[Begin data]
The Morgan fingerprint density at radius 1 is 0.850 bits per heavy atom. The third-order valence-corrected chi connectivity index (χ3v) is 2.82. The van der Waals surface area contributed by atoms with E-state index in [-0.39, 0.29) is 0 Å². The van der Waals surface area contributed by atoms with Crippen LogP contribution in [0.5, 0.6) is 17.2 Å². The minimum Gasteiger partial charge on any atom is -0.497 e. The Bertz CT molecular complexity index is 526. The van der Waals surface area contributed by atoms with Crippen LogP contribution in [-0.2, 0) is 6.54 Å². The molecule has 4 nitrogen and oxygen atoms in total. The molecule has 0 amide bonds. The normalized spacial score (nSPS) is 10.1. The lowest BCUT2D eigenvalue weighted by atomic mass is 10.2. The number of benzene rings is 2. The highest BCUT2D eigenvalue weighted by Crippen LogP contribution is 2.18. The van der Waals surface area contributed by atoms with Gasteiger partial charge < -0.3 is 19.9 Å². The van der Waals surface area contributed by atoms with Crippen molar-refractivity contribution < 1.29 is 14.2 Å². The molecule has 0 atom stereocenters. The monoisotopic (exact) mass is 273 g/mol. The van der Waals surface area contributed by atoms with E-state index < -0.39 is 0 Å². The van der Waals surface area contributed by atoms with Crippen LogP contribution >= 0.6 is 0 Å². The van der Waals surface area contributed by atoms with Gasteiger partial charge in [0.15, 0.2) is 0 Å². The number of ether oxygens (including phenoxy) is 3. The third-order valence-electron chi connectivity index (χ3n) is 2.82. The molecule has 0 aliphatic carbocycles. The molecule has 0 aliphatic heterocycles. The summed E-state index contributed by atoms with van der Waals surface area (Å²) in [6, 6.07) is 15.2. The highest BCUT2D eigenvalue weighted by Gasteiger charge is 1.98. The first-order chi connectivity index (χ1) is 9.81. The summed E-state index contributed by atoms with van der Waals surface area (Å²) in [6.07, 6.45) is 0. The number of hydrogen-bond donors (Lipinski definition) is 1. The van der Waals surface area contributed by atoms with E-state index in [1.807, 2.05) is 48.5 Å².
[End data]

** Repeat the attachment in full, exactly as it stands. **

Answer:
The Morgan fingerprint density at radius 1 is 0.850 bits per heavy atom. The third-order valence-corrected chi connectivity index (χ3v) is 2.82. The van der Waals surface area contributed by atoms with E-state index in [-0.39, 0.29) is 0 Å². The van der Waals surface area contributed by atoms with Crippen LogP contribution in [0.5, 0.6) is 17.2 Å². The minimum Gasteiger partial charge on any atom is -0.497 e. The Bertz CT molecular complexity index is 526. The van der Waals surface area contributed by atoms with Crippen LogP contribution in [-0.2, 0) is 6.54 Å². The molecule has 4 nitrogen and oxygen atoms in total. The molecule has 0 amide bonds. The normalized spacial score (nSPS) is 10.1. The lowest BCUT2D eigenvalue weighted by atomic mass is 10.2. The number of benzene rings is 2. The highest BCUT2D eigenvalue weighted by Crippen LogP contribution is 2.18. The van der Waals surface area contributed by atoms with Gasteiger partial charge < -0.3 is 19.9 Å². The van der Waals surface area contributed by atoms with Crippen molar-refractivity contribution < 1.29 is 14.2 Å². The molecule has 0 atom stereocenters. The monoisotopic (exact) mass is 273 g/mol. The van der Waals surface area contributed by atoms with E-state index < -0.39 is 0 Å². The van der Waals surface area contributed by atoms with Crippen LogP contribution >= 0.6 is 0 Å². The van der Waals surface area contributed by atoms with Gasteiger partial charge in [0.15, 0.2) is 0 Å². The number of ether oxygens (including phenoxy) is 3. The third-order valence-electron chi connectivity index (χ3n) is 2.82. The molecule has 0 aliphatic carbocycles. The molecule has 0 aliphatic heterocycles. The summed E-state index contributed by atoms with van der Waals surface area (Å²) in [6, 6.07) is 15.2. The highest BCUT2D eigenvalue weighted by Gasteiger charge is 1.98. The first-order chi connectivity index (χ1) is 9.81. The summed E-state index contributed by atoms with van der Waals surface area (Å²) in [6.07, 6.45) is 0. The number of hydrogen-bond donors (Lipinski definition) is 1. The van der Waals surface area contributed by atoms with E-state index in [1.807, 2.05) is 48.5 Å².